If you’ve had to deal with an outbreak of poison ivy, you know how it feels to want to get rid of that itchy rash ASAP. While your poison ivy likely won’t be able to be cured overnight, there are treatment options to help alleviate the pain, such as soothing moisturizers and topical or oral corticosteroids. But you may be wondering about more natural remedies, like the wide range of essential oils out there touting various healing properties. Can any of them truly work to treat poison ivy?
First off, before opting for a natural treatment like essential oils, it’s useful to understand your level of exposure.
“The ‘itch till you bleed’ ivy rash is an allergic reaction to the plant oil urushiol, which is highly allergic,” explains Yufang Lin, MD, a physician in the Center for Integrative Medicine at Cleveland Clinic. “Once the plant contacts the skin, the plant oil quickly penetrates the skin where it triggers the white blood cells to react, and once activated, the reaction can last one to two weeks.”
Conventional therapy for poison ivy involves lotions and salves to tame itchiness, in addition to steroids to suppress the inflammation, Dr. Lin says.
“If you are able to remove the oil from your skin within hours of exposure, you may be able to avoid the symptoms altogether, or at least reduce the symptoms significantly,” Dr. Lin says.
Certain natural treatments like peppermint oil might be able to help a bit, adds Brian Kim, MD, co-director at the Center for the Study of Itch at Washington University School of Medicine in St. Louis. “But these treatments are not nearly as effective at getting rid of the inflammation as [oral or topical corticosteroids],” he says.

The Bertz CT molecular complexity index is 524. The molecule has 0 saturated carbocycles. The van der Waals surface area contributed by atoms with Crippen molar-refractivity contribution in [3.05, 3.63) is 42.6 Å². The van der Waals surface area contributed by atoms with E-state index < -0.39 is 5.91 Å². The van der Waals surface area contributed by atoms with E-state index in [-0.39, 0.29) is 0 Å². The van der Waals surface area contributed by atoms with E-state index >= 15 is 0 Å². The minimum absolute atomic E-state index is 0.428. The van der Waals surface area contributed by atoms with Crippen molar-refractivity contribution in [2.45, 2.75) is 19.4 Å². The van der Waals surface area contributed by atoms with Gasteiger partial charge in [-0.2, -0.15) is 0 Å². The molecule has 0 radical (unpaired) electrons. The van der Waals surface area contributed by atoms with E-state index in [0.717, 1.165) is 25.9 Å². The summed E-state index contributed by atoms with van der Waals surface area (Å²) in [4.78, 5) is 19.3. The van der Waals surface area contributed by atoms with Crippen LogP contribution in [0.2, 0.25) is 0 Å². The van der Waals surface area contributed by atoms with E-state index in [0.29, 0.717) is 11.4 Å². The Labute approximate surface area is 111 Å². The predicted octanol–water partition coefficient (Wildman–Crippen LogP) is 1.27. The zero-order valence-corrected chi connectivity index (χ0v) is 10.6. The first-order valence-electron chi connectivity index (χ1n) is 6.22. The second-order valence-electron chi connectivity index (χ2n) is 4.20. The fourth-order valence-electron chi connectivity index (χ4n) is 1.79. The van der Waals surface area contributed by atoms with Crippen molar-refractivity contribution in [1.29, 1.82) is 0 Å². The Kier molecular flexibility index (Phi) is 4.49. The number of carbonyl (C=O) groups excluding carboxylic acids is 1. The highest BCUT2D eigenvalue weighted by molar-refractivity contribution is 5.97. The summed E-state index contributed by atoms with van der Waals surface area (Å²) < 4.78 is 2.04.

As quickly as you can after known exposure, Dr. Lin advises washing the area really well with dish soap and water. Once the rash starts, she recommends using an OTC poison ivy scrub, which can lift the oil from the skin. Be patient and follow the instructions as it can take several minutes of scrubbing per site, which can often prevent the rash from progressing.
When to use essential oils for poison ivy
Then, if you do want to try an essential oil, you can use them in one of three ways: You can dilute them with distilled water to make an herbal wash, you can make a topical gel by mixing the oils with aloe vera, or you can make an herbal tea to put on your skin.
For a wash or gel: Lavender, helichrysum, roman chamomile, rose, tea tree, geranium can all be good options for treating poison ivy because they have anti-inflammatory properties, Dr. Lin says. However, you should avoid using citrus-based essential oils, as they can contribute to photosensitivity and also burn the already irritated skin, she says.
“Make sure the wash is diluted to no more than 2% (i.e. 10-12 drops per ounce of the water or aloe),” she says. “Avoid using oil as a carrier in this case because poison ivy rash tends to be hot and swollen. You do not want to trap the heat with oil.”
For the topical tea: Start by washing the affected area with a cooling herbal tea that has anti-inflammatory properties, such as chamomile, lavender, or oatmeal, recommends Dr. Lin. That may help calm the rash, reduce itchiness, and help healing. To make a tea, steep the flower or plant material in hot water, let cool, soak a towel with the tea (steeping liquid), and apply to the area of concern.
The bottom line on essential oils for poison ivy
Essential oils may potentially help to reduce symptoms, but they should not be your first line of defense when it comes to treating poison ivy.
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